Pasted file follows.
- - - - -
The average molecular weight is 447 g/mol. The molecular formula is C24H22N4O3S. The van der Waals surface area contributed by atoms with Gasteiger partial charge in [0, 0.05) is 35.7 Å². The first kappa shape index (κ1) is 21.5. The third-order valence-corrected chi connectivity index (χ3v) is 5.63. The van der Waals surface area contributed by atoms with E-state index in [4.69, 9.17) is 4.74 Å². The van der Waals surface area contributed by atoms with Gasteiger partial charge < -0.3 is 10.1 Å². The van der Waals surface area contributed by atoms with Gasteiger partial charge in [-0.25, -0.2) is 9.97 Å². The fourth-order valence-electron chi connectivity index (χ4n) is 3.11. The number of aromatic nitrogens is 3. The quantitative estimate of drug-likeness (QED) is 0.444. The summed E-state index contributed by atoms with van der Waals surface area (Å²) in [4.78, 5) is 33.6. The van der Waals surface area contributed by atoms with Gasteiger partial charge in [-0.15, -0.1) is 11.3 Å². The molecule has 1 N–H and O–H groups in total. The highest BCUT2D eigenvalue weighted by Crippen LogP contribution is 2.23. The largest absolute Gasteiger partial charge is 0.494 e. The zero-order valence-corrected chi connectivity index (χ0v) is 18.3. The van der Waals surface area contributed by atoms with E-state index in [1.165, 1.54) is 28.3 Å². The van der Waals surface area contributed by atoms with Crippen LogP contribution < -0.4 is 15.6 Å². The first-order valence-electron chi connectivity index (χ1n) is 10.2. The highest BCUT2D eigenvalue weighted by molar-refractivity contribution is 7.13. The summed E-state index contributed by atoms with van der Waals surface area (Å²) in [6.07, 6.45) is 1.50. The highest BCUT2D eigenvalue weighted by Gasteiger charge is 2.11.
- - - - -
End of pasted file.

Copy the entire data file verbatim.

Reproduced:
The average molecular weight is 447 g/mol. The molecular formula is C24H22N4O3S. The van der Waals surface area contributed by atoms with Gasteiger partial charge in [0, 0.05) is 35.7 Å². The first kappa shape index (κ1) is 21.5. The third-order valence-corrected chi connectivity index (χ3v) is 5.63. The van der Waals surface area contributed by atoms with E-state index in [4.69, 9.17) is 4.74 Å². The van der Waals surface area contributed by atoms with Gasteiger partial charge < -0.3 is 10.1 Å². The van der Waals surface area contributed by atoms with Gasteiger partial charge in [-0.25, -0.2) is 9.97 Å². The fourth-order valence-electron chi connectivity index (χ4n) is 3.11. The number of aromatic nitrogens is 3. The quantitative estimate of drug-likeness (QED) is 0.444. The summed E-state index contributed by atoms with van der Waals surface area (Å²) in [4.78, 5) is 33.6. The van der Waals surface area contributed by atoms with Gasteiger partial charge in [-0.15, -0.1) is 11.3 Å². The molecule has 1 N–H and O–H groups in total. The highest BCUT2D eigenvalue weighted by Crippen LogP contribution is 2.23. The largest absolute Gasteiger partial charge is 0.494 e. The zero-order valence-corrected chi connectivity index (χ0v) is 18.3. The van der Waals surface area contributed by atoms with E-state index in [1.165, 1.54) is 28.3 Å². The van der Waals surface area contributed by atoms with Crippen LogP contribution < -0.4 is 15.6 Å². The first-order valence-electron chi connectivity index (χ1n) is 10.2. The highest BCUT2D eigenvalue weighted by molar-refractivity contribution is 7.13. The summed E-state index contributed by atoms with van der Waals surface area (Å²) in [6.07, 6.45) is 1.50. The highest BCUT2D eigenvalue weighted by Gasteiger charge is 2.11.